Strategic focus is a business buzzword these days. Just Google the term. You will find that many top business publications have recent articles on the topic. I don’t think that is a new revelation, however.
In business—indeed, in life—there is only so much time and energy available. There always are things that must be done—ordinary, important tasks that consume a significant quantum of available time and energy. For HR leaders, must-dos include hiring for open positions, onboarding, selecting benefit plans, conducting open enrollment, ensuring payroll compliance, and investigating workplace complaints, to list just a few.
There is scarcely time and energy for making improvements and tackling new issues that arise because of technology, business growth, or changing regulatory environments. If HR does not have a strategic focus on how best to use scarce discretionary time, it will evaporate as events and circumstances dictate. A solid strategic focus hones in on what is most important to your company so you can maximize the time and energy you devote to those issues.
Your strategic focus must be specifically tailored to your business. I can’t tell you what your strategic focus should be. In 2018, however, I see three areas loaded with risk for Arizona employers.
U.S. Immigration and Customs Enforcement (ICE) plans to boost workplace immigration enforcement by as much as 500 percent. You need to be ready when ICE arrives. That means making sure you are using the correct I-9 form, which has changed a couple of times in recent years. Conduct regular self-audits of your I-9s, and make permissible corrections. For a decade, Arizona law has required employers to use the federal E-Verify program for new hires. Complying with that requirement will help you avoid heat from ICE.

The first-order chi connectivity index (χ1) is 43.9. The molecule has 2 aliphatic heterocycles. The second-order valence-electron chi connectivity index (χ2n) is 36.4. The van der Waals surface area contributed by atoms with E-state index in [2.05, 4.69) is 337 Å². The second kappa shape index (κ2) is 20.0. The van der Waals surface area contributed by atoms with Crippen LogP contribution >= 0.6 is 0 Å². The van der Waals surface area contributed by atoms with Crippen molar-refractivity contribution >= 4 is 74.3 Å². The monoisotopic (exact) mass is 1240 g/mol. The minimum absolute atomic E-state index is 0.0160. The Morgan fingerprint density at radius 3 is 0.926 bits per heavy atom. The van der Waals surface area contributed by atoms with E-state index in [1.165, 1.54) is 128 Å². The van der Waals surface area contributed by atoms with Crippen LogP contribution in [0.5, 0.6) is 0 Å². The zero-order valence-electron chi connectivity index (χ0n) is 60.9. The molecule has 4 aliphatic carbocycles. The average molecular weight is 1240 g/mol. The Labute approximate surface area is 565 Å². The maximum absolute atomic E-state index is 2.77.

The uncertain future of the Deferred Action for Childhood Arrivals (DACA) program is a big concern because Arizona is home to about 28,000 Dreamers whose work authorization will begin to expire this year. Managers need to be trained not to ask about employees’ immigration status generally. On the other hand, you must reverify I-9s before the work authorization of employees, including Dreamers, expires. Consider sending reminders to employees 90 days before their work authorization expires.
If you’re thinking, “That’s a job for IT management,” you need to change your thinking. HR and IT must be partners in battling the cybersecurity risks businesses face on a daily basis.
First, you need to hire IT partners. There is a critical shortage in the field, and both the private sector and the public sector are looking to boost staffing. HR needs to develop active measures to help find good people for key roles in an extremely competitive marketplace.
HR must lead by example because the data it works with are often the most vulnerable to attack. In a recent scam, for example, e-mails appearing to be from U.S. Citizenship and Immigration Services (USCIS) requested copies of I-9s for new employees. USCIS issued an alert warning that employers are not required and will never be asked to submit I-9 forms to the agency by e-mail.
HR must share its training expertise with IT. Cybersecurity training should be a central component of your onboarding process and be specific to your company and the job. It is equally crucial to team up to protect company data when employees are discharged.
The #MeToo movement is sweeping America. Now is the time to fine-tune your policies and training to fit the current culture. Training should address what harassment is prohibited by your policies as well as what employees should do if they believe they have experienced or witnessed harassment.
As you put in place your strategies for 2018, I recommend you at least consider focusing on these three areas. Happy New Year!